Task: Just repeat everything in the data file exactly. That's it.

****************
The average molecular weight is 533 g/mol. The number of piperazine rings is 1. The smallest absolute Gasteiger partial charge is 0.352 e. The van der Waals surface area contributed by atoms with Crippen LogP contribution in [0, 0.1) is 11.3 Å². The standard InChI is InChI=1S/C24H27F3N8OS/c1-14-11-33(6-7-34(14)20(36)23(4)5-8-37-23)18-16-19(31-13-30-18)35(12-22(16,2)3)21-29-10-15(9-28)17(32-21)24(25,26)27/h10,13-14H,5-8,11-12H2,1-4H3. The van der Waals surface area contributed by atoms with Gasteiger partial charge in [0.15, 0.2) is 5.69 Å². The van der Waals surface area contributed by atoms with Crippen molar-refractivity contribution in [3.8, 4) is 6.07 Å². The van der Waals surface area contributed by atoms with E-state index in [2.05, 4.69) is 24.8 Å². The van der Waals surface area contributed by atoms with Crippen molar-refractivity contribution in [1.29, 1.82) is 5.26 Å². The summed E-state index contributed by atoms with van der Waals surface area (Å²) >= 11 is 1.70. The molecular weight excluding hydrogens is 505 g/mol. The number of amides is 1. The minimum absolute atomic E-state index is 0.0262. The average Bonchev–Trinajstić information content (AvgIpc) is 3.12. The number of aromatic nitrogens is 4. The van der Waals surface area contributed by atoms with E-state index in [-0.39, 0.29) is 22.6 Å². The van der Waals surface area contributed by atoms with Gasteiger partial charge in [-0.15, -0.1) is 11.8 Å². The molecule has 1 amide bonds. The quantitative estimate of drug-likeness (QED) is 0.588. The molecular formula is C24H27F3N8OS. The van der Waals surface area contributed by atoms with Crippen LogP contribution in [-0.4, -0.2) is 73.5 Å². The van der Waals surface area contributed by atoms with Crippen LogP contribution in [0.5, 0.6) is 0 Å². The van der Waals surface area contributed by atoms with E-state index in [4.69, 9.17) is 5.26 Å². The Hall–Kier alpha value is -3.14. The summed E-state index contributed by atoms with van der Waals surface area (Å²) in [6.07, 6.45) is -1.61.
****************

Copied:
The average molecular weight is 533 g/mol. The number of piperazine rings is 1. The smallest absolute Gasteiger partial charge is 0.352 e. The van der Waals surface area contributed by atoms with Crippen LogP contribution in [0, 0.1) is 11.3 Å². The standard InChI is InChI=1S/C24H27F3N8OS/c1-14-11-33(6-7-34(14)20(36)23(4)5-8-37-23)18-16-19(31-13-30-18)35(12-22(16,2)3)21-29-10-15(9-28)17(32-21)24(25,26)27/h10,13-14H,5-8,11-12H2,1-4H3. The van der Waals surface area contributed by atoms with Gasteiger partial charge in [0.15, 0.2) is 5.69 Å². The van der Waals surface area contributed by atoms with Crippen molar-refractivity contribution in [3.8, 4) is 6.07 Å². The van der Waals surface area contributed by atoms with E-state index in [2.05, 4.69) is 24.8 Å². The van der Waals surface area contributed by atoms with Crippen molar-refractivity contribution in [1.29, 1.82) is 5.26 Å². The summed E-state index contributed by atoms with van der Waals surface area (Å²) >= 11 is 1.70. The molecular weight excluding hydrogens is 505 g/mol. The number of amides is 1. The minimum absolute atomic E-state index is 0.0262. The average Bonchev–Trinajstić information content (AvgIpc) is 3.12. The number of aromatic nitrogens is 4. The van der Waals surface area contributed by atoms with E-state index in [-0.39, 0.29) is 22.6 Å². The van der Waals surface area contributed by atoms with Gasteiger partial charge in [-0.15, -0.1) is 11.8 Å². The molecule has 1 amide bonds. The quantitative estimate of drug-likeness (QED) is 0.588. The molecular formula is C24H27F3N8OS. The van der Waals surface area contributed by atoms with Crippen LogP contribution in [-0.4, -0.2) is 73.5 Å². The van der Waals surface area contributed by atoms with Crippen LogP contribution in [0.5, 0.6) is 0 Å². The van der Waals surface area contributed by atoms with E-state index in [4.69, 9.17) is 5.26 Å². The Hall–Kier alpha value is -3.14. The summed E-state index contributed by atoms with van der Waals surface area (Å²) in [6.07, 6.45) is -1.61.